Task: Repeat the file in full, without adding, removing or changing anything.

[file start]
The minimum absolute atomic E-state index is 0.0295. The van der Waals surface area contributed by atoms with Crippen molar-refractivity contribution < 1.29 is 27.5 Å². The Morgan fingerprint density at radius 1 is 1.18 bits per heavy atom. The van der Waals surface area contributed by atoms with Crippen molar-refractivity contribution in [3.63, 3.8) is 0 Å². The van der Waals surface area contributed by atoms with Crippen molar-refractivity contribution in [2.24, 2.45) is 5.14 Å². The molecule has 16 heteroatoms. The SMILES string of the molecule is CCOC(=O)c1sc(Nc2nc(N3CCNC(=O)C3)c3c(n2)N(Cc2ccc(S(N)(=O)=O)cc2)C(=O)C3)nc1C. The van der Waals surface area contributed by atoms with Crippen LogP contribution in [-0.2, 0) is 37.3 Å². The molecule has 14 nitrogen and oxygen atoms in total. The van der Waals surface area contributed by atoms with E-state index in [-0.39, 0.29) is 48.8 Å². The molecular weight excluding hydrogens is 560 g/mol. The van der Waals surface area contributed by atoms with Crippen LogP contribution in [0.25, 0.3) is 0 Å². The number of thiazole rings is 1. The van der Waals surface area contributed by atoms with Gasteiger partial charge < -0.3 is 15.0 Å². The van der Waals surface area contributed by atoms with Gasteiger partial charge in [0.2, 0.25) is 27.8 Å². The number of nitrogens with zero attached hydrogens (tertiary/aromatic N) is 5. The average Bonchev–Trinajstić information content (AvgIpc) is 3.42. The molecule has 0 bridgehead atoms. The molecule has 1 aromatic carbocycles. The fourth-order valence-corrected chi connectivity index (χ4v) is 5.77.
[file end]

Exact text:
The minimum absolute atomic E-state index is 0.0295. The van der Waals surface area contributed by atoms with Crippen molar-refractivity contribution < 1.29 is 27.5 Å². The Morgan fingerprint density at radius 1 is 1.18 bits per heavy atom. The van der Waals surface area contributed by atoms with Crippen molar-refractivity contribution in [3.63, 3.8) is 0 Å². The van der Waals surface area contributed by atoms with Crippen molar-refractivity contribution in [2.24, 2.45) is 5.14 Å². The molecule has 16 heteroatoms. The SMILES string of the molecule is CCOC(=O)c1sc(Nc2nc(N3CCNC(=O)C3)c3c(n2)N(Cc2ccc(S(N)(=O)=O)cc2)C(=O)C3)nc1C. The van der Waals surface area contributed by atoms with Crippen LogP contribution in [-0.2, 0) is 37.3 Å². The molecule has 14 nitrogen and oxygen atoms in total. The van der Waals surface area contributed by atoms with E-state index in [-0.39, 0.29) is 48.8 Å². The molecular weight excluding hydrogens is 560 g/mol. The van der Waals surface area contributed by atoms with Crippen LogP contribution in [0.25, 0.3) is 0 Å². The number of thiazole rings is 1. The van der Waals surface area contributed by atoms with Gasteiger partial charge < -0.3 is 15.0 Å². The van der Waals surface area contributed by atoms with Gasteiger partial charge in [0.2, 0.25) is 27.8 Å². The number of nitrogens with zero attached hydrogens (tertiary/aromatic N) is 5. The average Bonchev–Trinajstić information content (AvgIpc) is 3.42. The molecule has 0 bridgehead atoms. The molecule has 1 aromatic carbocycles. The fourth-order valence-corrected chi connectivity index (χ4v) is 5.77.